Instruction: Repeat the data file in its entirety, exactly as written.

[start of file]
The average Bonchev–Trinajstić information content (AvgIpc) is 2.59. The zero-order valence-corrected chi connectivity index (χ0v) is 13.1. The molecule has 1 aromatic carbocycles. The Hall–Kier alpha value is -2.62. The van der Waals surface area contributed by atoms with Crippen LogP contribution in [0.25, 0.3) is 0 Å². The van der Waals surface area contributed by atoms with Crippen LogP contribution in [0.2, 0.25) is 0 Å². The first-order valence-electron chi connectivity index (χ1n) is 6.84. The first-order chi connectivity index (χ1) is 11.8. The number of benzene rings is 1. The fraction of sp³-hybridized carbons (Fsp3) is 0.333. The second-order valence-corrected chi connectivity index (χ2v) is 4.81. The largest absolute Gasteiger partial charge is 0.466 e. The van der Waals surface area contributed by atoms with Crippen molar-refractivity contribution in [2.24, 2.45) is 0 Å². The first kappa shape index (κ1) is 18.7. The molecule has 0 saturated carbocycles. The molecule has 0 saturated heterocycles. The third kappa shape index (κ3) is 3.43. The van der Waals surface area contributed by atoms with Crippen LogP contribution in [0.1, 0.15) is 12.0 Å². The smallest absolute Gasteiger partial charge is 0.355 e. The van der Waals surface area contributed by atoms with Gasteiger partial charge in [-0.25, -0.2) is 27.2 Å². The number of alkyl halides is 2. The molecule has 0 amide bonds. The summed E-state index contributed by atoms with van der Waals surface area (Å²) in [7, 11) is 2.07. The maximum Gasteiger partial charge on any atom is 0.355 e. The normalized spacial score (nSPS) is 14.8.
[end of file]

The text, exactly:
The average Bonchev–Trinajstić information content (AvgIpc) is 2.59. The zero-order valence-corrected chi connectivity index (χ0v) is 13.1. The molecule has 1 aromatic carbocycles. The Hall–Kier alpha value is -2.62. The van der Waals surface area contributed by atoms with Crippen LogP contribution in [0.25, 0.3) is 0 Å². The van der Waals surface area contributed by atoms with Crippen LogP contribution in [0.2, 0.25) is 0 Å². The first-order valence-electron chi connectivity index (χ1n) is 6.84. The first-order chi connectivity index (χ1) is 11.8. The number of benzene rings is 1. The fraction of sp³-hybridized carbons (Fsp3) is 0.333. The second-order valence-corrected chi connectivity index (χ2v) is 4.81. The largest absolute Gasteiger partial charge is 0.466 e. The van der Waals surface area contributed by atoms with Crippen molar-refractivity contribution in [2.24, 2.45) is 0 Å². The first kappa shape index (κ1) is 18.7. The molecule has 0 saturated carbocycles. The molecule has 0 saturated heterocycles. The third kappa shape index (κ3) is 3.43. The van der Waals surface area contributed by atoms with Crippen LogP contribution in [0.1, 0.15) is 12.0 Å². The smallest absolute Gasteiger partial charge is 0.355 e. The van der Waals surface area contributed by atoms with Gasteiger partial charge in [-0.25, -0.2) is 27.2 Å². The number of alkyl halides is 2. The molecule has 0 amide bonds. The summed E-state index contributed by atoms with van der Waals surface area (Å²) in [7, 11) is 2.07. The maximum Gasteiger partial charge on any atom is 0.355 e. The normalized spacial score (nSPS) is 14.8.